By way of further example, the illustrated communication network may be implemented using a tiered architecture where one tier includes a front-end data base and Web applications running on Web server(s) that constitute an interface between users and the back-end of the system. In this manner, authorized users may access the system through a Web browser having a graphical user interface, for example, provided by a Java applet or as a common HTML page. To secure the system, the Web application may be surrounded by a firewall. The application logic would then constitute a further tier and may reside on a cluster of application servers including all of the capabilities necessary to support multiple simultaneous users.
For allowing a user to gain access to the game server 20, and game play, it is preferred that each user be requested to first register with the game server 20. Registration may be performed by the user supplying a user identifier (e.g., a log-in name). As will become apparent, user progress within the game may be stored in a database associated with the game server 20 (and thus be made retrievable) by being mapped to the user supplied identifier. Furthermore, communications intended for the user during game play may be made by directing such communications to a processing device 10 (identified by its address within the network) that has been associated with the user and user identifier. It is to be appreciated that the user supplied identifier need not correlate to the manner by which the player character of the user is identified to other users during game play as is described hereinafter.
Attempts to gain access to the game server 20 may also require that the user supply a password for authentication purposes. As is conventional, the password may be supplied by the user, and associated with the supplied user identifier, during the registration process. The registration process may also include the downloading to the processing device 10 of the user any computer executable instructions needed to facilitate game play. e.g., computer executable instructions for allowing data to be processed by the client devices 10 for displaying images on a display screen, whereby each player can recognize the progress of the network game from the images. Verified access to the game server 20 may also cause the downloading to the processing device of a user game patches, game updates, further downloads, etc. It will also be appreciated that any such computer executable instructions may be downloaded to the client devices 10 by means of distributed recorded media (e.g., CD or DVD ROM), etc.
Once game play commences, e.g., a user has created a player character and has placed the player character into the virtual game world maintained by the game server 20, the user will be able to interact with the virtual game world for the purpose of performing various tasks. As illustrated in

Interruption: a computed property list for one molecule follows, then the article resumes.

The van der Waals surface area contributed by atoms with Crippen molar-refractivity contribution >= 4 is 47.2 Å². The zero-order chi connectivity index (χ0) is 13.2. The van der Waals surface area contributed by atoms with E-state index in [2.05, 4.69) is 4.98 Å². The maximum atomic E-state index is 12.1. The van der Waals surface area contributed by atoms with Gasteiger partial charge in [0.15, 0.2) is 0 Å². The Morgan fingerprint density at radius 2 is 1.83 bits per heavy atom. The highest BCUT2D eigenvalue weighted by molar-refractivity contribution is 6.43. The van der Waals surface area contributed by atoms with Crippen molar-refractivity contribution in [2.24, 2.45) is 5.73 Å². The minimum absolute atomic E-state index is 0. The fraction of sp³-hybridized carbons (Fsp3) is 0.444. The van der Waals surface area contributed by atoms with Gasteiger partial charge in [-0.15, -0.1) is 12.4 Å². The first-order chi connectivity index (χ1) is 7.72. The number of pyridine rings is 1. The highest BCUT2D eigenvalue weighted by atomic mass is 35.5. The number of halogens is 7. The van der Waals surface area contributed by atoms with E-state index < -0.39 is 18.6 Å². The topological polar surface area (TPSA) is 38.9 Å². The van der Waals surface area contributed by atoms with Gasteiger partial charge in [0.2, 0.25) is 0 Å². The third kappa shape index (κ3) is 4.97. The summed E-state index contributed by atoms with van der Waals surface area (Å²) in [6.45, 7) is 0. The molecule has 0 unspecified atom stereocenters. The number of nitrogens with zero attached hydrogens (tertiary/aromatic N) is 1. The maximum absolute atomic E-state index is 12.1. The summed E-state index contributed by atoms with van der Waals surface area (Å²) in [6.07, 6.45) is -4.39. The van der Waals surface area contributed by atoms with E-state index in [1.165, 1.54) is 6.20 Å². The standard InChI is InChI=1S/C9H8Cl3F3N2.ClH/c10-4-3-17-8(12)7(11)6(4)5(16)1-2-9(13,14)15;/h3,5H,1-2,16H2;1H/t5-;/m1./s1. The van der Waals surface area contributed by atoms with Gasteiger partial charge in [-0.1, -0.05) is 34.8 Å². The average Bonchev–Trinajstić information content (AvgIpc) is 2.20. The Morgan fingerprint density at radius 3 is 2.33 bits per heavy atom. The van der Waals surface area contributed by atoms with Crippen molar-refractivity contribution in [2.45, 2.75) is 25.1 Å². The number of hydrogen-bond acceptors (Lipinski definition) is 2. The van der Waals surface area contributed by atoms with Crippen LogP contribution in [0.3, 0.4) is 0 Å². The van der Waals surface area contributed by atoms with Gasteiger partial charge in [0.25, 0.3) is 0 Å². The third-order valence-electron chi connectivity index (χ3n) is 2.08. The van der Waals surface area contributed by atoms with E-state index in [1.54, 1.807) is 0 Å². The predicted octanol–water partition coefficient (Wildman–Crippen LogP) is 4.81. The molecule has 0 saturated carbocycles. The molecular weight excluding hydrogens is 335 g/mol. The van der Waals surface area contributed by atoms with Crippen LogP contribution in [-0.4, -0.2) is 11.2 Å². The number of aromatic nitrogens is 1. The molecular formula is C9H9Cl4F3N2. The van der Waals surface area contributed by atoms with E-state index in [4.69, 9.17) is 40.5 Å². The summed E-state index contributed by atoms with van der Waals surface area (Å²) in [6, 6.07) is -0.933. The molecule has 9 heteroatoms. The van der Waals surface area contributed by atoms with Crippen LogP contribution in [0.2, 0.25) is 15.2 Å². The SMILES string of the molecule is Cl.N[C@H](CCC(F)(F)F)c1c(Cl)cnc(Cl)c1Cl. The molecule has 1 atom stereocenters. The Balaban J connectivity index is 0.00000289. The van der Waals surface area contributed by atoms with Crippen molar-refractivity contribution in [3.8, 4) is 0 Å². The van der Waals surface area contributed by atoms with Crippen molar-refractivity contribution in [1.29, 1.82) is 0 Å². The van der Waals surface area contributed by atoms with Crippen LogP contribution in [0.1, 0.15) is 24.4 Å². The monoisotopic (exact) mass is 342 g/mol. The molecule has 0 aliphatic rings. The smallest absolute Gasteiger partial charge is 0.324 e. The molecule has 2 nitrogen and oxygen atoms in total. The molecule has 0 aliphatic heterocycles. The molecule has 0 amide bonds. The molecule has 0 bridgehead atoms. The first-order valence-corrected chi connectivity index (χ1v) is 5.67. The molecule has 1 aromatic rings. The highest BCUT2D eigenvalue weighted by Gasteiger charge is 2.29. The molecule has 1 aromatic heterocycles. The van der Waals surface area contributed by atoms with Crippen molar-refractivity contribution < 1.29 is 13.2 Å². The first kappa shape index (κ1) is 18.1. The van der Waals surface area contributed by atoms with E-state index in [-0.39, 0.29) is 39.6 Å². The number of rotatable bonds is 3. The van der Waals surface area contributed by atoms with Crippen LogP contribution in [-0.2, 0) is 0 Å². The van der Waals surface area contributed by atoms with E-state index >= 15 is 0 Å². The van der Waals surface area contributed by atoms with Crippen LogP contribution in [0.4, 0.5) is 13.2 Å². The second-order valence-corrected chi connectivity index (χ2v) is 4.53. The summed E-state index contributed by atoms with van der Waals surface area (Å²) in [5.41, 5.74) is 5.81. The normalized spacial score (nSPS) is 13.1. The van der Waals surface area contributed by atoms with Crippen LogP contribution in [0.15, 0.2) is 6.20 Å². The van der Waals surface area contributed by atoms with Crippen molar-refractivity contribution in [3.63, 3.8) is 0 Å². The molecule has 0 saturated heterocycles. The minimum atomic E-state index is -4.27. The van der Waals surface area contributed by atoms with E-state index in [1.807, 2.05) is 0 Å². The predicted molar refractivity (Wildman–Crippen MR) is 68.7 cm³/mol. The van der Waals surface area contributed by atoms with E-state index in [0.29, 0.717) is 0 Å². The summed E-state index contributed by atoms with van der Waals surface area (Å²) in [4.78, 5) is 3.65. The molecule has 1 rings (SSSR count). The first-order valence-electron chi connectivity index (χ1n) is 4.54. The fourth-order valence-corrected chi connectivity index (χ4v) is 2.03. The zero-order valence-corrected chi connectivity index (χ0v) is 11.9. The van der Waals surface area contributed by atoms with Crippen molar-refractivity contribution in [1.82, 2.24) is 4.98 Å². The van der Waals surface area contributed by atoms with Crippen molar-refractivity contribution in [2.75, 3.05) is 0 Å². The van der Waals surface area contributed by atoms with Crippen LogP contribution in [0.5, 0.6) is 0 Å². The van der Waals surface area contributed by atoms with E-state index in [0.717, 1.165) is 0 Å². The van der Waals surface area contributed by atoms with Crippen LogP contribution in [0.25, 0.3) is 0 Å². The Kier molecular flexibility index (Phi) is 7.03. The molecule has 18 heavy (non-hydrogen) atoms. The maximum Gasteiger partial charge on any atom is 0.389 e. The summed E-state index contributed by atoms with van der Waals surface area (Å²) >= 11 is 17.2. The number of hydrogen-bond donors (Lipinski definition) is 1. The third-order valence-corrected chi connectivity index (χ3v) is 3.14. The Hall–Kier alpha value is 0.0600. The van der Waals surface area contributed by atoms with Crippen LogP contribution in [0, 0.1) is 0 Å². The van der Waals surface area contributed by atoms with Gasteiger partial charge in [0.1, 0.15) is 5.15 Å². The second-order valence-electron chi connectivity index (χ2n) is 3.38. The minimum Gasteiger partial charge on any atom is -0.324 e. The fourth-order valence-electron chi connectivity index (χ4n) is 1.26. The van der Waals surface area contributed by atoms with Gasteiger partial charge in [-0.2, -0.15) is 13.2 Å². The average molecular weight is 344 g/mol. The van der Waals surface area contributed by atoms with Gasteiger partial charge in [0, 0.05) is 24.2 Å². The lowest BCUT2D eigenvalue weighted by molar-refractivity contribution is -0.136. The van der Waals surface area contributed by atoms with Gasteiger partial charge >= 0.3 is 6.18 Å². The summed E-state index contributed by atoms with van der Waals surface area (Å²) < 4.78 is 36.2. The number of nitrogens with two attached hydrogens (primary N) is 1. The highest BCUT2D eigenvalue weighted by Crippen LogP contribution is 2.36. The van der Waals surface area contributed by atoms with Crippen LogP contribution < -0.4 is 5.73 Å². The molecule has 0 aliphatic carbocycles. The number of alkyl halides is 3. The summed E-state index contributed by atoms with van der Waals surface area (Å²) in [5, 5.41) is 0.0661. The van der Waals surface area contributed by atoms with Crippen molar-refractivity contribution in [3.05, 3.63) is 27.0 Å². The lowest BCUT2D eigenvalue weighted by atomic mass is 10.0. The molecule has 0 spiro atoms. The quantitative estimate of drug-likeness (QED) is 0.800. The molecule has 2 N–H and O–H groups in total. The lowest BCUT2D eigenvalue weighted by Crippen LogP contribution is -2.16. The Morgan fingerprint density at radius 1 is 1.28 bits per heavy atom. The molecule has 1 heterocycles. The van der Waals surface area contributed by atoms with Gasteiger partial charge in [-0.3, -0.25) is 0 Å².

As a user moves his player within the virtual world, the user may perform various tasks in accordance with the objectives of the game. In addition, the network game may also provide for the user to communicate with other users via chat messages. Communications may be facilitated by displaying not only the player characters 102 of users, but also a “name” 106 that has been associated with the player characters 102. In the case where player characters of other users are not presently in a view being displayed to a user, the system may nevertheless cause the “name” 106 of such other player characters to be displayed in connection with an indicator that serves to direct the user towards a view that will include such currently un-viewable player characters as is illustrated in
For allowing a user to initiate chat message communications with other users, the display may further include a selectable “Speed Chat” icon 108 the selection of which will allow a user to access a menu 110 of selectable, pre-prepared chat messages (i.e., words/phrases such as illustrated in
More specifically, the example menus illustrated in
By of way of more specific example, in the game environment, the player may be presented with a first menu 110 having the following selectable words/phrases and categories: “HELLO,” “GOODBYE,” “HAPPY,” “SAD,” “FRIENDLY,” “BATTLE,” “TOONTASKS.” Upon selecting “BATTLE,” for example, the player enables a second menu having the following selectable words/phrases and sub-categories: “LETS USE” “HURRY UP,” “NICE SHOT,” “MISSED ME,” “RUN,” “WE ARE IN TROUBLE.” In this case, the words/phrases and sub-categories in the second menu level are logically related to the previously selected category “BATTLE,” i.e., the second menu level contains words/phrases and sub-categories of further words/phases that a user would typically wish to communicate during a battle scene. The user could then proceed to select “HURRY UP” to indicate a desire to communicate a final phrase of “LET'S HURRY UP THE BATTLE.” Similarly, the user may select the category “TOONTASKS” to open a second menu having the sub-category “MY TASKS” which may be selected to open a third menu having dynamically changing content reflective of currently assigned game tasks, e.g., a selection having the phrase “I NEED TO RECOVER A BLACKBOARD FROM THE COGS IN TOONTOWN CENTRAL,” as illustrated in